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To write to the COO about discrimination?

(44 Posts)
Iamnotmydisability Tue 07-Nov-17 13:19:49

This is part rant, part question so please bear with...I have name changed as this is a specific and so outing post.

Sorry, it's long because I'm upset.
TLDR: I'm self employed and just got my contract terminated for having bipolar disorder, WIBU to write a professionally worded email to the company about it?

I'm a self-employed contractor working in financial services. I've been working with a company since Feb and have had glowing feedback about my work both to me and the recruitment agency that I work for them through. They recently (as in 3-4 weeks ago) extended my contract through to June 18.

I also have bipolar disorder. I don't wear a badge that says it but I'm open about it...in that if it's relevant to a conversation I'll mention it and if it isn't I won't. Some people at work knew, some didn't.

I've just come back from 7 working days off due to my bipolar disorder. I have had two previous leaves of absence unrelated to being ill which were unavoidable (father died = 2 days off, miscarriage = 5 days off, these were in April & early August).

I was open about the fact that I was off with bipolar disorder, that I had seen my psychiatrist who had adjusted my medication. I don't often take time off with my bipolar anymore as it is well managed via medication and changes to my lifestyle.

I get back today, am pulled aside and 'let go', told to take my notice period at home and leave this morning because "they can't be sure I'll be reliable". They made this decision and lined someone up to replace me while I was off. They didn't take the time to even have a conversation with me about my illness and whether other periods of absence were likely. I've had nothing but very positive feedback about my work and they were at pains to make it clear that the decision was in no way related to my work, only to this period of absence.

I calmly said I was disappointed as I didn't feel we would be having the same conversation if I'd had one instance of time off with a physical disease.

I'm not naive, I know I'm a contractor and so don't get the same protection but these are people I get on with very well and have worked with one before. I think it would have been more appropriate to have a conversation on my return about the likelihood of any further time off and make a decision from there.

God knows what they were thinking to pull someone aside on their first day back from a bipolar blip to sack them....I might not be an employee, but I'm still a person.

Anyway, I'm really quite shocked about the whole thing. In particular I think it gives a pretty awful and clear message to permanent staff with MH issues that 'we support you because we legally have to, otherwise you'd be out on your arse immediately'.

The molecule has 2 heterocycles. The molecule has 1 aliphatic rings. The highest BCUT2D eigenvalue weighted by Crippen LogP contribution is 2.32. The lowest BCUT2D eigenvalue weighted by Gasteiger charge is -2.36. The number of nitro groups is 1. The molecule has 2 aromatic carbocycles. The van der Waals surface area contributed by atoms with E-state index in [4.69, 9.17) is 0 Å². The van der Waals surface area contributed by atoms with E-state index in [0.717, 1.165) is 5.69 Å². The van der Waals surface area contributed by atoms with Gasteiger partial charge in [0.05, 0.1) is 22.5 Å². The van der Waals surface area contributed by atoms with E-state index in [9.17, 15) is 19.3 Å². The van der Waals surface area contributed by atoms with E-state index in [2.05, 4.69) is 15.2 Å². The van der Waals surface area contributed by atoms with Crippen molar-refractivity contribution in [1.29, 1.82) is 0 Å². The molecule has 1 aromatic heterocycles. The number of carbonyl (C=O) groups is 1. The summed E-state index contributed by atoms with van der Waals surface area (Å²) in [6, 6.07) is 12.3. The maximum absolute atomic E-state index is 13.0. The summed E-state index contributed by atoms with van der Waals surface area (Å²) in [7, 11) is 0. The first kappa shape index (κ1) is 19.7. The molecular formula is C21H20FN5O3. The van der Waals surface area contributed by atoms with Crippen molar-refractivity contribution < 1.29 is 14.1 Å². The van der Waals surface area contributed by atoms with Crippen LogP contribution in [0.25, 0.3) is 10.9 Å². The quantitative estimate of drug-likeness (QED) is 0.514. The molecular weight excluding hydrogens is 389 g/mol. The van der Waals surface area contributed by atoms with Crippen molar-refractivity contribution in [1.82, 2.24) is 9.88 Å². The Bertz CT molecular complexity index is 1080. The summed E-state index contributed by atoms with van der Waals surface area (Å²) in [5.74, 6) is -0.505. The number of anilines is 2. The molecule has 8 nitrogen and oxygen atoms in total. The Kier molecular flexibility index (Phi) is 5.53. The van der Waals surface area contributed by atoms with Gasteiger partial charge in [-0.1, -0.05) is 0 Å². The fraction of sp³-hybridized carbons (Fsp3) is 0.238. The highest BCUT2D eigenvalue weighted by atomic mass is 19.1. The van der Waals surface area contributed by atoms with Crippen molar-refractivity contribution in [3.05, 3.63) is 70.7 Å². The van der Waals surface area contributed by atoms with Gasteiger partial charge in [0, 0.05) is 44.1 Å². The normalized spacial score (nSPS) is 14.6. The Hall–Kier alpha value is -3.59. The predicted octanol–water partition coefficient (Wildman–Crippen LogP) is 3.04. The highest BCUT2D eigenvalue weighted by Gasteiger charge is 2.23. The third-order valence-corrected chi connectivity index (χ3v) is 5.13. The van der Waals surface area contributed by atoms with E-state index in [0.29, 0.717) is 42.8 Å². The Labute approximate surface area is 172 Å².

My permy colleagues are apparently having 'hissy fits' about how it's been handled back at the office.

The COO has previously disclosed to me that his DW had bipolar (and very sadly took her own life) when it came up in a private conversation a few months back because a permanent member of staff committed suicide.

WIBU to write an honest but professional email to him about what has happened?

I don't want money or my role back, such is the life of a contractor, but I consider myself a MH advocate about stigma and feel like I'm not helping by simply sloping off with my tail between my legs.

PS: There's nothing I can do about this in a legal sense. I'm a limited company so they are within their legal rights to discriminate against me on any basis they fancy.

BulletFox Tue 07-Nov-17 13:30:39

Ummm...I used to work as a contractor so understand the lack of stability.

Can you write the letter, get someone trustworthy to read it, then decide whether to send it or not? If you feel angry about the organisation not being able to address MH issues then you'd also need to cc in HR.

LaGattaNera Tue 07-Nov-17 13:35:05

Yes provided it is not emotional. You might want to write it then sleep on it and review. Sorry for you flowers

Iamnotmydisability Tue 07-Nov-17 13:37:14

I definitely won't be emotional. It's not my style and definitely wouldn't write and send it today. More like the end of the week once I've had chance to calm down and write something professional and sensible...

Iamnotmydisability Tue 07-Nov-17 13:39:02

I'm just so annoyed about the assumptions they've made without even talking to me....that it will happen again, that I will be unreliable, etc.

justicewomen Tue 07-Nov-17 13:40:59

If you are the employee of a limited company (even if your own) then you could bring a claim (with you as a contract worker) against the other company (who are the "principal" ) under section 41 Equality Act (but obviously if the evidence supports that your dismissal was on grounds of disability). Your limited company is a separate legal entity to you and you would argue that it placed you as a contract worker in the workplace of the principal.This would not require you to also sue your own ltd company.

It is a very technical argument but certainly worth exploring (if you don't think it would affect adversely your career.) See if a local law centre has a discrimination law project or a lawyer would do a no win no fee agreement, if you cannot afford a lawyer

LaGattaNera Tue 07-Nov-17 13:44:57

Totally agree with you OP

Crunchymum Tue 07-Nov-17 13:56:37

I am so sorry about your dad and your miscarriage, but 14 days absence since Febraury is an awful lot of time off.

Given that 7 if these days were after your contract extension, well it doesn't look good.

Have they let you go for overall attendance issues as opposed to you having bipolar?